We all know Pythagorean Theorem: the legs a, b and a hypotenuse of any right triangle satisfy an equation:
The commonly known generalization of that theorem is Law of Cosines:
There is another generalization and it involves use of Orthocentre. Let be an Orthocentre of , let denote feet of altitudes from respectively.
When we use that as a substitution in the Law of Cosines we obtain: or
Since we conclude that quadrilateral is cyclic. Using power of point we can state that: and
Susbstituting it in the previous equation we get
In a special case when then and it becomes regular Pythagorean Theorem.
What is interesting is that if we create a right triangle on the other side of , with legs and hypotenuse , and repeat for sides we will get a net of a orthogonal tetrahedron with apex .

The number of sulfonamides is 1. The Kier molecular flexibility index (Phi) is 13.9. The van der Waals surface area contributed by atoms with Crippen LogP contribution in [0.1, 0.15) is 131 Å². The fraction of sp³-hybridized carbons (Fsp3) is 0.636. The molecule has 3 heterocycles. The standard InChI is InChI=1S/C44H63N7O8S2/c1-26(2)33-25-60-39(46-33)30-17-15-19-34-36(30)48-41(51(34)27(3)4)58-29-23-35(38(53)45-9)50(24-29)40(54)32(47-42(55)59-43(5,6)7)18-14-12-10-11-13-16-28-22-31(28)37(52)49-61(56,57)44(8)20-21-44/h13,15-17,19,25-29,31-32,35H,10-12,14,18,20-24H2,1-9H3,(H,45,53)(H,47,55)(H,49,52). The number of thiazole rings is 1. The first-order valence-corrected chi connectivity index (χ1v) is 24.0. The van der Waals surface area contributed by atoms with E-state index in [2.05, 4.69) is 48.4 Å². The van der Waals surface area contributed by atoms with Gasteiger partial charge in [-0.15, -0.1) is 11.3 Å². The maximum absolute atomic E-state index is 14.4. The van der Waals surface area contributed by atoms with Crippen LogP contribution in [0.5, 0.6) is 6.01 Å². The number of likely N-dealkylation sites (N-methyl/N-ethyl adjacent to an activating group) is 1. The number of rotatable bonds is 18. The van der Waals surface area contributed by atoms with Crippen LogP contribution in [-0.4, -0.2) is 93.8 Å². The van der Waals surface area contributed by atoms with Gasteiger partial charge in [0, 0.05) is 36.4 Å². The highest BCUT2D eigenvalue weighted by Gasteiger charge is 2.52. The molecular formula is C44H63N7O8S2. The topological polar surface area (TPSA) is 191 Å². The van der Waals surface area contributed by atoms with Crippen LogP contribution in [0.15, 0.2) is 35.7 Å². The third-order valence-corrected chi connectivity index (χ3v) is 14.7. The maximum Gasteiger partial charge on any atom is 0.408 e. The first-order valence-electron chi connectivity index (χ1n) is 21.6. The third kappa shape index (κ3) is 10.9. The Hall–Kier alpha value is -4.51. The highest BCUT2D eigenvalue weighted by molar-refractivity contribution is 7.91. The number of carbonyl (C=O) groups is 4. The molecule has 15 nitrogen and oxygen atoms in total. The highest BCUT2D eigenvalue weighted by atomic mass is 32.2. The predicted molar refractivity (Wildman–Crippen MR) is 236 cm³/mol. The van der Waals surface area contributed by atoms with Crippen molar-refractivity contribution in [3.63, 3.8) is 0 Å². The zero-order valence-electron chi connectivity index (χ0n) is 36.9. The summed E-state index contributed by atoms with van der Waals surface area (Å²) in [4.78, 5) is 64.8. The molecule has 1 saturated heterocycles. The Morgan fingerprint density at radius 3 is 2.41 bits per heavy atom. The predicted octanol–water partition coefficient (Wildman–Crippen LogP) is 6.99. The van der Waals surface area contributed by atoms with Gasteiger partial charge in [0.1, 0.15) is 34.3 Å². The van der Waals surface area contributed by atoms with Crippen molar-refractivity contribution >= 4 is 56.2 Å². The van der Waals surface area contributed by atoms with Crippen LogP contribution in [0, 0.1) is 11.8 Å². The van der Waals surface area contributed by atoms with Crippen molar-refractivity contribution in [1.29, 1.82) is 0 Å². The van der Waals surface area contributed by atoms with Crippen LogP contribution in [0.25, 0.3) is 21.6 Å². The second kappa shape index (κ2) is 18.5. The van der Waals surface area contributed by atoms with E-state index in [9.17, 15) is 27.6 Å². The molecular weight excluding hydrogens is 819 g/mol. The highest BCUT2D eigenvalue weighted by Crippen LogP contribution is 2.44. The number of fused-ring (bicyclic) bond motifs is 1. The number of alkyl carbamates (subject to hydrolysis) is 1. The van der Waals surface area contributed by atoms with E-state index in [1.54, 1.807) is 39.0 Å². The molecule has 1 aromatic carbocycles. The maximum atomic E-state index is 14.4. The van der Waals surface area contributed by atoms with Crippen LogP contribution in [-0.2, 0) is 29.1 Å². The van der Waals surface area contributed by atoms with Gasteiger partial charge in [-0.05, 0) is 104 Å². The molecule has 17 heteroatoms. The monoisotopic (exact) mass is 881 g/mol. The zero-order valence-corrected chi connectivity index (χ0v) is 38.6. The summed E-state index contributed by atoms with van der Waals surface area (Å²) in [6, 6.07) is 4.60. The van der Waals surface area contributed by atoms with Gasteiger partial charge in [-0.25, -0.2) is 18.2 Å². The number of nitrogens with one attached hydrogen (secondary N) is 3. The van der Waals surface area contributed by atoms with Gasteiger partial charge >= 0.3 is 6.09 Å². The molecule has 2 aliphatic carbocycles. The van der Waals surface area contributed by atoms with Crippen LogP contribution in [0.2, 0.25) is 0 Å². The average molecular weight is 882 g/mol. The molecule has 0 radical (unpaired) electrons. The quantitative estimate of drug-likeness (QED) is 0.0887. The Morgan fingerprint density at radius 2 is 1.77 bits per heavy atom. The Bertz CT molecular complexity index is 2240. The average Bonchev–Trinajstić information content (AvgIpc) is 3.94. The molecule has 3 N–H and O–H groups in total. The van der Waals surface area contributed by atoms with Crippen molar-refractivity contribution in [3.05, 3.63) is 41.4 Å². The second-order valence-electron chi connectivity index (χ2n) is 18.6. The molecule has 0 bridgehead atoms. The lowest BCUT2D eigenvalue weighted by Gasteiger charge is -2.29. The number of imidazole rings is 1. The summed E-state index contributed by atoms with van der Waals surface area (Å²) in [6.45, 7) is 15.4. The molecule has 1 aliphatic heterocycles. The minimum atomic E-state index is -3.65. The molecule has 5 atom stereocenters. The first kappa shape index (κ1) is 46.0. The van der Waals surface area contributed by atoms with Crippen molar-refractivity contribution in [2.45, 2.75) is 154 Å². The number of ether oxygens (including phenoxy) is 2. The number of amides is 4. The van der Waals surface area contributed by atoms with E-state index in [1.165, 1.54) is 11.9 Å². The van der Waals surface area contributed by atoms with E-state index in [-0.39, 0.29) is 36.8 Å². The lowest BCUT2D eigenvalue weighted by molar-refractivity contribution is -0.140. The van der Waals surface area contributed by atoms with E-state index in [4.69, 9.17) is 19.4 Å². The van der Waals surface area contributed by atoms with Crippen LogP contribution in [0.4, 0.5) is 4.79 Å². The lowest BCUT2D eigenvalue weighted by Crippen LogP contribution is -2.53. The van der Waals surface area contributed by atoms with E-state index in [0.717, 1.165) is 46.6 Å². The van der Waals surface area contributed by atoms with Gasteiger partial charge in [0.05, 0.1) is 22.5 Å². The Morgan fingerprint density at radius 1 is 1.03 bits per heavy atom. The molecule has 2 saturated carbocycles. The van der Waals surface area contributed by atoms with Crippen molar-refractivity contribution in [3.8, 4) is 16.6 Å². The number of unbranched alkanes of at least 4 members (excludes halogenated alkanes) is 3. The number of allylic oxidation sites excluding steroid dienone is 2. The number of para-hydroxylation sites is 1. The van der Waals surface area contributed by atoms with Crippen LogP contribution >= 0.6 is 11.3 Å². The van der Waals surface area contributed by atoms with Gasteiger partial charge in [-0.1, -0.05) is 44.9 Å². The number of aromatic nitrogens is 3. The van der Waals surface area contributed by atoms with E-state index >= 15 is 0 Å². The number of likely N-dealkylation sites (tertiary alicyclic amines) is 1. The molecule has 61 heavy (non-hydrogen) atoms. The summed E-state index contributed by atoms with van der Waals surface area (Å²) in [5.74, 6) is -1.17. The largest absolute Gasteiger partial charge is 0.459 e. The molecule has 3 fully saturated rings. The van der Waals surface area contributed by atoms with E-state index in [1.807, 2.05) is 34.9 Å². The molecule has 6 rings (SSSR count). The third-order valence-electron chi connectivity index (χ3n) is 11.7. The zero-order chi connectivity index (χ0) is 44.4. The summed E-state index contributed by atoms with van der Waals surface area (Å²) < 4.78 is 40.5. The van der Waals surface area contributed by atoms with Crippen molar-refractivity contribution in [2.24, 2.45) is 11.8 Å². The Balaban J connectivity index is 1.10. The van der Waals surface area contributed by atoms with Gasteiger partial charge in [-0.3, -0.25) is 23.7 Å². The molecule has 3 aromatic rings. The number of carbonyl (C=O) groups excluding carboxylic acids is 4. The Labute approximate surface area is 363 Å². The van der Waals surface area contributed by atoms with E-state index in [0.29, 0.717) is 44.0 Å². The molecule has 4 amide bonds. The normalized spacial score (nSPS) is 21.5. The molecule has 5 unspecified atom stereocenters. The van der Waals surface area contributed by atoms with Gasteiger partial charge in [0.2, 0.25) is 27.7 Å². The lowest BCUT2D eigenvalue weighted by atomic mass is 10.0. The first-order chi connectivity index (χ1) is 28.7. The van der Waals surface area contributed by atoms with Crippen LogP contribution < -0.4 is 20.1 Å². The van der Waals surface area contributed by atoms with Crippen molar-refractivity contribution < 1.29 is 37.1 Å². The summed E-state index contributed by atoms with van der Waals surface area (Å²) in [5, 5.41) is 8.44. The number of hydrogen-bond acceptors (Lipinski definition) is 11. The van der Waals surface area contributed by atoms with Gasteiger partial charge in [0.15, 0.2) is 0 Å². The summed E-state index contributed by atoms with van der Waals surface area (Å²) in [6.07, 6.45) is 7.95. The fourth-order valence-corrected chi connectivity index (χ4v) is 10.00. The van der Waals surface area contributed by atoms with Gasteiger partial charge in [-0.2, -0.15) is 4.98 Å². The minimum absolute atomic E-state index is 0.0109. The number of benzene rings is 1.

Orthogonal projection of apex onto is orthocentre . Projection of is etc.
It is commonly known that .
It can be easily shown when exploring tetrahedron that this constant is .
I currently do not have time to fill out all the details but I trust anybody who knows basics of geometry can fill in the blanks. I have come into realization of these facts which amuse me some years ago when solving brilliant Trirectangular Corner Locus and eventually I made an effort to write this as imperfect as it is. I thought it is better than not doing it at all. Writing, even notes or solutions can always be perfected, but fear of imperfection often means not doing it at all.